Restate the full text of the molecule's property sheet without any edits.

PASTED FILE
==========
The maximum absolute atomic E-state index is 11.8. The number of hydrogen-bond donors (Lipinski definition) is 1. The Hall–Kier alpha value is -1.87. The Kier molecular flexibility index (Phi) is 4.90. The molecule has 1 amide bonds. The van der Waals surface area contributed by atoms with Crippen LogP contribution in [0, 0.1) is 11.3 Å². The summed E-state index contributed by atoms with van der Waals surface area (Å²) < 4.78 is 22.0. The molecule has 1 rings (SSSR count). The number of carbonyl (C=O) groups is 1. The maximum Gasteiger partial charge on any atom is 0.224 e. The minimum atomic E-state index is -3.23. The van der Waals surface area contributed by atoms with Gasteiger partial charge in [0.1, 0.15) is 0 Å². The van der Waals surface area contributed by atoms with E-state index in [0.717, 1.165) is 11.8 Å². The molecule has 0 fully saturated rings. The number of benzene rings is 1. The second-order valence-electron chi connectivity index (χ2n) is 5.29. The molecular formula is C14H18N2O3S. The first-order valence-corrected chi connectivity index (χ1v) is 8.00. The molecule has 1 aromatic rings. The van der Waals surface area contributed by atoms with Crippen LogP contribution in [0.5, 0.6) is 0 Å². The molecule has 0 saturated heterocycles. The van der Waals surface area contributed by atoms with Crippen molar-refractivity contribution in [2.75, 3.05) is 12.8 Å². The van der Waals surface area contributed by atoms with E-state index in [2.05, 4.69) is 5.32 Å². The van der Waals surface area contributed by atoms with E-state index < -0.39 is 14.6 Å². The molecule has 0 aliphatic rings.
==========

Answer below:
The maximum absolute atomic E-state index is 11.8. The number of hydrogen-bond donors (Lipinski definition) is 1. The Hall–Kier alpha value is -1.87. The Kier molecular flexibility index (Phi) is 4.90. The molecule has 1 amide bonds. The van der Waals surface area contributed by atoms with Crippen LogP contribution in [0, 0.1) is 11.3 Å². The summed E-state index contributed by atoms with van der Waals surface area (Å²) < 4.78 is 22.0. The molecule has 1 rings (SSSR count). The number of carbonyl (C=O) groups is 1. The maximum Gasteiger partial charge on any atom is 0.224 e. The minimum atomic E-state index is -3.23. The van der Waals surface area contributed by atoms with Gasteiger partial charge in [0.1, 0.15) is 0 Å². The van der Waals surface area contributed by atoms with E-state index in [0.717, 1.165) is 11.8 Å². The molecule has 0 fully saturated rings. The number of benzene rings is 1. The second-order valence-electron chi connectivity index (χ2n) is 5.29. The molecular formula is C14H18N2O3S. The first-order valence-corrected chi connectivity index (χ1v) is 8.00. The molecule has 1 aromatic rings. The van der Waals surface area contributed by atoms with Crippen LogP contribution in [0.5, 0.6) is 0 Å². The molecule has 0 saturated heterocycles. The van der Waals surface area contributed by atoms with Crippen molar-refractivity contribution in [2.75, 3.05) is 12.8 Å². The van der Waals surface area contributed by atoms with E-state index in [2.05, 4.69) is 5.32 Å². The van der Waals surface area contributed by atoms with E-state index < -0.39 is 14.6 Å². The molecule has 0 aliphatic rings.